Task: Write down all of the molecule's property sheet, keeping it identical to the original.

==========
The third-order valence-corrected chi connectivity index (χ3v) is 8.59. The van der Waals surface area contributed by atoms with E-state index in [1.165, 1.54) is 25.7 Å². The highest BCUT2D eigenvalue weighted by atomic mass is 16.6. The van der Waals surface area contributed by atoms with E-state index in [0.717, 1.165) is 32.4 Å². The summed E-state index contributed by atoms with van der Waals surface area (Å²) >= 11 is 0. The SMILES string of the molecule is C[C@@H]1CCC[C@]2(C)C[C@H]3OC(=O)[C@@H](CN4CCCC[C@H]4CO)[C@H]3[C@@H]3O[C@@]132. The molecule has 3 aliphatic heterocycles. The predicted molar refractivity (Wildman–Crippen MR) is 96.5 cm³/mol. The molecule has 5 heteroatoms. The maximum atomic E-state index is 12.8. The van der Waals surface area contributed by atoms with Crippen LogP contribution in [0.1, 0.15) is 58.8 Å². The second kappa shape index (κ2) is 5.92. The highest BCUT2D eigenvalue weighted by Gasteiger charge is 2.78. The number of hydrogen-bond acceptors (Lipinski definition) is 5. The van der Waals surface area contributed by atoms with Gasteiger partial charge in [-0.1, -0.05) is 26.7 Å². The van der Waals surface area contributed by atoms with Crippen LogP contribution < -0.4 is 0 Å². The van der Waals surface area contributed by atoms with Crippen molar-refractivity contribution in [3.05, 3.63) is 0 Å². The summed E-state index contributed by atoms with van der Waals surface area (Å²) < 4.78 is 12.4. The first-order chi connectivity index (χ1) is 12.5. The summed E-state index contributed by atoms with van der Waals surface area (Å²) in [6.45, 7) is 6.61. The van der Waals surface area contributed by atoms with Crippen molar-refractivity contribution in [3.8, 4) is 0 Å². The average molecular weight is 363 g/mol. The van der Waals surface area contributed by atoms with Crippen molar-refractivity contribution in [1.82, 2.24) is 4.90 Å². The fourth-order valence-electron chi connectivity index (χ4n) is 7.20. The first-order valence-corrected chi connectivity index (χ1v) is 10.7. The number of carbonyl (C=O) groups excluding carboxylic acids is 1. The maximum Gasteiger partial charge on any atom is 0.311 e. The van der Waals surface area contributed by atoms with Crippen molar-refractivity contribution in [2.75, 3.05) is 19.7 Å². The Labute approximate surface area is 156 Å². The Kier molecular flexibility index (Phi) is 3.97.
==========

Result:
The third-order valence-corrected chi connectivity index (χ3v) is 8.59. The van der Waals surface area contributed by atoms with E-state index in [1.165, 1.54) is 25.7 Å². The highest BCUT2D eigenvalue weighted by atomic mass is 16.6. The van der Waals surface area contributed by atoms with E-state index in [0.717, 1.165) is 32.4 Å². The summed E-state index contributed by atoms with van der Waals surface area (Å²) >= 11 is 0. The SMILES string of the molecule is C[C@@H]1CCC[C@]2(C)C[C@H]3OC(=O)[C@@H](CN4CCCC[C@H]4CO)[C@H]3[C@@H]3O[C@@]132. The molecule has 3 aliphatic heterocycles. The predicted molar refractivity (Wildman–Crippen MR) is 96.5 cm³/mol. The molecule has 5 heteroatoms. The maximum atomic E-state index is 12.8. The van der Waals surface area contributed by atoms with Crippen LogP contribution in [0.1, 0.15) is 58.8 Å². The second kappa shape index (κ2) is 5.92. The highest BCUT2D eigenvalue weighted by Gasteiger charge is 2.78. The number of hydrogen-bond acceptors (Lipinski definition) is 5. The van der Waals surface area contributed by atoms with Gasteiger partial charge in [-0.1, -0.05) is 26.7 Å². The van der Waals surface area contributed by atoms with Crippen LogP contribution < -0.4 is 0 Å². The van der Waals surface area contributed by atoms with Crippen molar-refractivity contribution in [3.05, 3.63) is 0 Å². The summed E-state index contributed by atoms with van der Waals surface area (Å²) < 4.78 is 12.4. The first-order chi connectivity index (χ1) is 12.5. The summed E-state index contributed by atoms with van der Waals surface area (Å²) in [6.45, 7) is 6.61. The van der Waals surface area contributed by atoms with Crippen molar-refractivity contribution in [3.8, 4) is 0 Å². The average molecular weight is 363 g/mol. The van der Waals surface area contributed by atoms with Crippen molar-refractivity contribution in [1.82, 2.24) is 4.90 Å². The fourth-order valence-electron chi connectivity index (χ4n) is 7.20. The first-order valence-corrected chi connectivity index (χ1v) is 10.7. The number of carbonyl (C=O) groups excluding carboxylic acids is 1. The maximum Gasteiger partial charge on any atom is 0.311 e. The van der Waals surface area contributed by atoms with Crippen molar-refractivity contribution in [2.75, 3.05) is 19.7 Å². The Labute approximate surface area is 156 Å². The Kier molecular flexibility index (Phi) is 3.97.